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Title: A randomised control study of the impact of implementation intentions and mental contrasting on attendance at a substance misuse service.
Author: Hawes , Annika
ISNI:       0000 0001 3546 5826
Awarding Body: University of Birmingham
Current Institution: University of Birmingham
Date of Award: 2007
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This study investigated the efficacy of 'implementation intentions' and 'mental contrasting' on increasing attendance at a Substance Misuse Service. Also aimed to test predictive utility oftheory ofplanned behaviour (TPB) in relation to intention to attend and actual attendance. Clients (n=251) referred were sent a questionnaire investigating views on attendance. Participants were randomly assigned to one of four conditions; (condition 1 - TPB only) completed items ofTPB; (condition 2) completed TPB items, plus implementation intention task; (condition 3) cOl:npleted TPB items, plus mental contrasting task; and (condition 4) completed TPB items, plus implementation intention and mental contrasting task. Findings showed no differences in attendance across conditions; the interventions had no effect on rates ofattendance. It was found that no variables of the TPB predicted attendance, however one item of perceived behavioural control, subjective nonns and perceived benefits predicted intention to attend. The results showed that overall attendance for this study (75.4%) was significantly higher than the attendance for the six months prior (60.3%) to this study. This study contributes to the literature on effectiveness of TPB, implementation intention and mental contrasting in increasing attendance. The findings provide some support for mere measurement efftct, which suggests asking participants about intentions causes subsequent changes in attendance behaviour.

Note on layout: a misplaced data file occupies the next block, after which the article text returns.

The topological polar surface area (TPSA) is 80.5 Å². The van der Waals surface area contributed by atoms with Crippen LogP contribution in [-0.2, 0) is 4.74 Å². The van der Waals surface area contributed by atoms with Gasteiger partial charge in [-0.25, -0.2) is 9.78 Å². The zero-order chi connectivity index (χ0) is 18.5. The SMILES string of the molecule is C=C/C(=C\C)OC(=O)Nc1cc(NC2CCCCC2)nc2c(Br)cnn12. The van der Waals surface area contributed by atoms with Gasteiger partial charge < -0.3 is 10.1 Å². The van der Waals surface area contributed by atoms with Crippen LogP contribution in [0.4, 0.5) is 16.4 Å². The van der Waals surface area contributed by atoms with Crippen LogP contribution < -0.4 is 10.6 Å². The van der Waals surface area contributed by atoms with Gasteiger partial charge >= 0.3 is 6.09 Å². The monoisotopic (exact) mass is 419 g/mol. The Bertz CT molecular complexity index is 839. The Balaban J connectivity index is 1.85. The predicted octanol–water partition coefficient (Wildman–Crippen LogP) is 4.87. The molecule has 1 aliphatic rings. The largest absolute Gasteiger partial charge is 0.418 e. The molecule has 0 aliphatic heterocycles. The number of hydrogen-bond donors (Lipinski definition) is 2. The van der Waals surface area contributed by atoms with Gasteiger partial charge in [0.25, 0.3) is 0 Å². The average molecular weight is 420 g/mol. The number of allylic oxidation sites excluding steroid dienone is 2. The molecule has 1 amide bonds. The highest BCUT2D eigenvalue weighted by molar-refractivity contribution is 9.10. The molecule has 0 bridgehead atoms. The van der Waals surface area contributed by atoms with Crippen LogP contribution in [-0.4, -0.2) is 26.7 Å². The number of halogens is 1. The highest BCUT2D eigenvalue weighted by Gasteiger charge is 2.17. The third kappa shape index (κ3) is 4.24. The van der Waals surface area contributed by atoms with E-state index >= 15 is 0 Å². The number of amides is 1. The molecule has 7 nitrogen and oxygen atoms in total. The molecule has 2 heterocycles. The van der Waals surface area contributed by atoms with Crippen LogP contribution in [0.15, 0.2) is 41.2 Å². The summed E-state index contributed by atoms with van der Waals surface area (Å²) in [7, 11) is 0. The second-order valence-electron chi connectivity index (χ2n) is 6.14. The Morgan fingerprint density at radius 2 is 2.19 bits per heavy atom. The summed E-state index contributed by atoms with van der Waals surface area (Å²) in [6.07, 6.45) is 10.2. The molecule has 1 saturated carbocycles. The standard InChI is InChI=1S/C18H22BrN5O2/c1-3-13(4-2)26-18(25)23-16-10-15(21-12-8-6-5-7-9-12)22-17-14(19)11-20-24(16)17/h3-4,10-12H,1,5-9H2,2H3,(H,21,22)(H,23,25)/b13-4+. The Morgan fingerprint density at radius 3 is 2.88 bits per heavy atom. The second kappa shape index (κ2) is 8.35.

Supervisor: Not available Sponsor: Not available
Qualification Name: Thesis (D.Clin.Psy.) Qualification Level: Doctoral
EThOS ID:  DOI: Not available